Credit fraud

What DWP Checks When Investigating Universal Credit Fraud Amid £ 8 Billion Overpayments

Around 3,000 new workers will be hired to deal with years of payment errors even before the pandemic begins – in addition to mistakes made since the introduction of Covid support

About £ 8.3bn was overpaid to claimants last year, MPs said

More than £ 8 billion has been overpaid in benefits since claims were relaxed due to Covid, ministers said.

About £ 8.3bn was overpaid to claimants last year, the vast majority of which is due to fraud, MPs said.

However, there are also many cases related to administrative errors where people were wrongly assessed.

The huge increase is mainly due to the doubling of the number of people receiving universal credit in the wake of the pandemic, according to a report by the House of Commons public accounts committee.

The Department of Work and Pensions (DWP) has relaxed fraud checks to allow it to handle an unprecedented number of new claims during the Covid crisis last year.

MEPs said this opened the door for “organized criminals and dishonest opportunistic individuals” to “steal the taxpayer”.








People are told to pay back the money they were falsely told they were entitled to
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Picture:

Getty Images)




Worryingly, the DWP said the amount lost due to fraud and error will be the same in the current fiscal year.

The report said: “The department has lost control over Universal Credit overpayments, which account for most of the £ 3.8 billion increase in fraud and error and are now at overpayments. -paid the highest of all benefits. “

Dame Meg Hillier, Chair of the Committee, said: “This is a real waking nightmare for the large number of people affected, from the most vulnerable in our society to families who work full time and still struggle daily to reach. both ends.

“The department does not appear equipped to properly administer our labyrinthine benefit system or to detect and correct years of errors in too many of our welfare entitlements, long before its current woes.”

So how does the department investigate fraud, what if it’s their mistake, and what is they looking for? We take a look below.



What is benefit fraud?

This is when a person receives a benefit (a tax credit or a benefit payment, for example) to which they would not normally be entitled.

Fraud investigators have a wide range of powers that allow them to gather evidence in a number of ways, including surveillance, interviews, and document tracing.

You won’t know the exact details of an investigation being carried out against you until you find out afterwards – which may be in court if you are charged with an offense.

Here are some examples of what benefit fraud looks like:

  • Faking sickness or injury to get unemployment or disability benefits
  • Do not report income from a business or employment to make it seem like the income is less than it really is
  • Living with a person who contributes to the household income without declaring this income to the authorities
  • Forge accounts to make it look like a person has less money than they claim.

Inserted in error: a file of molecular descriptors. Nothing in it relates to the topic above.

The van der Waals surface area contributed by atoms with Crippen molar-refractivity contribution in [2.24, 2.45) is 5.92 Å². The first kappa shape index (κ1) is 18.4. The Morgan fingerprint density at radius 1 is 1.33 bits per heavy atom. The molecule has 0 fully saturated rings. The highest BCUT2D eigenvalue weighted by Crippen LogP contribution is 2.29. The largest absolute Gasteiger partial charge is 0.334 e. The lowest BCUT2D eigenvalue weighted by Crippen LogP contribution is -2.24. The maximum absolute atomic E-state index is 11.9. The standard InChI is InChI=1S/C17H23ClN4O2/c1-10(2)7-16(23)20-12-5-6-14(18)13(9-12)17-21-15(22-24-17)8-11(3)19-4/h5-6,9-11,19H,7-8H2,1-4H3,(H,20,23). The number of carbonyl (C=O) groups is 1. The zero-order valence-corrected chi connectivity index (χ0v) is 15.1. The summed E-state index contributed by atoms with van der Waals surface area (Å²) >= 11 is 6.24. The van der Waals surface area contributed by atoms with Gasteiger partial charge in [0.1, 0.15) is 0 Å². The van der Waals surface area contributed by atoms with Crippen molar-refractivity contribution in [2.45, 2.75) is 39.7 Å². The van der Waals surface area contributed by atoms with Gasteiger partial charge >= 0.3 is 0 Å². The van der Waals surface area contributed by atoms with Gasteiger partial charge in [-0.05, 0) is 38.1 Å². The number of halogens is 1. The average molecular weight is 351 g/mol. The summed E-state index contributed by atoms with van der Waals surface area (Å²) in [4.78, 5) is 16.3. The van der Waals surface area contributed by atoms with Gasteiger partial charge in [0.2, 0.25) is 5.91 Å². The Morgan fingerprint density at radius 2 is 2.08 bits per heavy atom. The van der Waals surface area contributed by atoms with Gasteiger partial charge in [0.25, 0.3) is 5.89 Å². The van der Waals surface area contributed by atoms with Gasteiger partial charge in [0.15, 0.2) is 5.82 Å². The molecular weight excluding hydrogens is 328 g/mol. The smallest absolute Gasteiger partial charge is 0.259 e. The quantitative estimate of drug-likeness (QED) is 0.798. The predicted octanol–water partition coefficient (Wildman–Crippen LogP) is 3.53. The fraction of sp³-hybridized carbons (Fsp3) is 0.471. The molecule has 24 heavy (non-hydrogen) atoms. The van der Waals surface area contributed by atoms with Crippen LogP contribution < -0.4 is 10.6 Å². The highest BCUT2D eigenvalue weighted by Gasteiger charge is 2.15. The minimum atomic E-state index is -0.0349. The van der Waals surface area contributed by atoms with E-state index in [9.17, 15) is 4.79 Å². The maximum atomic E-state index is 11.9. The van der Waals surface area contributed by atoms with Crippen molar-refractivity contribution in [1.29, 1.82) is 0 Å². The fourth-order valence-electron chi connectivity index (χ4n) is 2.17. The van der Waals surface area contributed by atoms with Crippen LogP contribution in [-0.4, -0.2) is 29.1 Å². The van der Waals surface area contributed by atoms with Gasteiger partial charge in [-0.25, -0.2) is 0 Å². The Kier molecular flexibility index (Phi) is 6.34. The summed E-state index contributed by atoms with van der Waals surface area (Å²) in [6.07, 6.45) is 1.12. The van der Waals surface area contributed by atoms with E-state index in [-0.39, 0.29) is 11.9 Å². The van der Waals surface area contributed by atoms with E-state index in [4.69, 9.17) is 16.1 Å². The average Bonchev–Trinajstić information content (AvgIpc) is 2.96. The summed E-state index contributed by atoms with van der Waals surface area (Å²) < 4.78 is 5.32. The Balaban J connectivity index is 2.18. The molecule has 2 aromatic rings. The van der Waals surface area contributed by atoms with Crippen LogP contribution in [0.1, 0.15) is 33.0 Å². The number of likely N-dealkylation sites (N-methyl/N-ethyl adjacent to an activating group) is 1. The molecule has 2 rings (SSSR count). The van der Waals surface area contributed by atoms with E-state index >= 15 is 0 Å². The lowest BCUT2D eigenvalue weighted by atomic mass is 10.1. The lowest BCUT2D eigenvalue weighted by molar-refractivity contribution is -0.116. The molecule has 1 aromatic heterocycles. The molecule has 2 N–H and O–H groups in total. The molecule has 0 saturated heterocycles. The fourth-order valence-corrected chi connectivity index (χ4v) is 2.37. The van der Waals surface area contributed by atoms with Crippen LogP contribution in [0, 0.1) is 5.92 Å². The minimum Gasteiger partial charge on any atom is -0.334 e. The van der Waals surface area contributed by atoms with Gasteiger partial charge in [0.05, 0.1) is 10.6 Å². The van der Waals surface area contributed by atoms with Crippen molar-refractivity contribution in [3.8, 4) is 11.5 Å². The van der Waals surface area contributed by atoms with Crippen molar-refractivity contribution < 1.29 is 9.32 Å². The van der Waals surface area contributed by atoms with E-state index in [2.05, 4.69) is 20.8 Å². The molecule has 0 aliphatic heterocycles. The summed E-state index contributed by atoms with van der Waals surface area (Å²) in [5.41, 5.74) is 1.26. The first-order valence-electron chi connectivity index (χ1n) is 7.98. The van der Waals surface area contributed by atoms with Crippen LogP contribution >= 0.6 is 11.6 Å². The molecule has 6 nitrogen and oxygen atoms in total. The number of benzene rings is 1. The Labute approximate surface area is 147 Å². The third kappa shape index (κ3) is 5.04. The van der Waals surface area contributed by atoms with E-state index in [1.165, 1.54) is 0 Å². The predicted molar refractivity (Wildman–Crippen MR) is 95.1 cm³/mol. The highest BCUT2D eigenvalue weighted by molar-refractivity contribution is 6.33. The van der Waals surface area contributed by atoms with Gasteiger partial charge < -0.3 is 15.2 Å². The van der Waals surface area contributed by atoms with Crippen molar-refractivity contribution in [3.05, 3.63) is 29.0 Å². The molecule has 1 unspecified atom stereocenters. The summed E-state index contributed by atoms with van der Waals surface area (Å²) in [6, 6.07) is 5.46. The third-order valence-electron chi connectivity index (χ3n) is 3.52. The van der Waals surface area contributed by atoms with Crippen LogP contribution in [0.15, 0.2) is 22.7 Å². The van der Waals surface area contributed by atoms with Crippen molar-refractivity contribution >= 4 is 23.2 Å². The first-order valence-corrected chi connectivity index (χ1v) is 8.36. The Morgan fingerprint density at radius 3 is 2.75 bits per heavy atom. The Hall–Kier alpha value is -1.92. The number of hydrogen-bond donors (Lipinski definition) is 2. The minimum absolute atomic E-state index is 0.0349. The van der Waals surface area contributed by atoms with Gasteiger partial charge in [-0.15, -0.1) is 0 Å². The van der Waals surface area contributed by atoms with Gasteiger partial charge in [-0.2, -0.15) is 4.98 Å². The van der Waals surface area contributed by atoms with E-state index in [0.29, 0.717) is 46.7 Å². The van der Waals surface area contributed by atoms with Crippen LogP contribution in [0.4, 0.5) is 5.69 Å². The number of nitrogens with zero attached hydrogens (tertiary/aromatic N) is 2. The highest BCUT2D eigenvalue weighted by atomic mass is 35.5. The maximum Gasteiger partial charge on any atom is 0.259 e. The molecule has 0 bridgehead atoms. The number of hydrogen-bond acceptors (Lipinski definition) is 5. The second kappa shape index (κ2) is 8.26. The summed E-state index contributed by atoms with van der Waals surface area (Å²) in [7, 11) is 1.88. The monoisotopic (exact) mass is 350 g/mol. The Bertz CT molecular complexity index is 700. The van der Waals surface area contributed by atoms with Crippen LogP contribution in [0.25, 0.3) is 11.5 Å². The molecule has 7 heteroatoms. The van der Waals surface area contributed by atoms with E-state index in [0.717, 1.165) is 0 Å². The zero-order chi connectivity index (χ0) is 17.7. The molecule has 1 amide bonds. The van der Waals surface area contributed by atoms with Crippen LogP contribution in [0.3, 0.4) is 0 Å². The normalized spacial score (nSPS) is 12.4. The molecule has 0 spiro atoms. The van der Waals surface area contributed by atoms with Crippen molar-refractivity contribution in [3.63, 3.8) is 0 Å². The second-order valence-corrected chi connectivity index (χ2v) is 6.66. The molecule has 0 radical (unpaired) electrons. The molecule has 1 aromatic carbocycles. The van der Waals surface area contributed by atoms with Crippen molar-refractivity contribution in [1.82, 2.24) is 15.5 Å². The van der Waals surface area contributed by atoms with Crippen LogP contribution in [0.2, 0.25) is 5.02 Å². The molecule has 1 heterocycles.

What Happens During a DWP Investigation?

The DWP will not necessarily contact you at the start of an investigation, as they will need to assess if they have a case against you.

If he concludes that he has sufficient evidence and decides to pursue a formal investigation against you, you will be contacted in writing, by phone or by email – this is usually done by post.

When you are notified, you will also be informed if you are due to be visited by a Fraud Investigation Officer (FIO) or if they ask you to attend an interview.

What evidence will be taken into account?

The most common form of benefit fraud is related to misrepresenting income or failing to report employment or income.

If you are applying for unemployment benefits but go to a workplace, the DWP may speak to the owner or manager of that business to find out exactly why you are there, what work you do, and how much you are paid.

Investigators can also check your social media accounts, which allows investigators to dig deeper into your day-to-day activities.

Here are some of the things they can pursue:

  • Inspectors’ reports on surveillance activities
  • Photographs or Videos
  • Audio recordings
  • Correspondence
  • Financial data, including bank statements
  • Interviews with you or people you know
  • Any evidence submitted by those who reported you







The DWP can initiate an early investigation into your earnings following a complaint – but that doesn’t necessarily mean you are investigated



What if I am falsely reported to the DWP?

While the DWP acts on public reporting, it also has its own sophisticated means of detecting fraudulent activity, meaning anyone benefiting from the DWP can be investigated at any time.

False claims of benefit fraud are common in the UK, with some studies indicating that there are around 140,000 each year.

Until the DWP determines that there is no case against you, there is little that you can do.

Cooperate as best you can and remember that those who have misrepresented for malicious reasons may end up being prosecuted.

If you are concerned about a current or future DWP investigation against you or someone dear to you, seeking legal advice may help.


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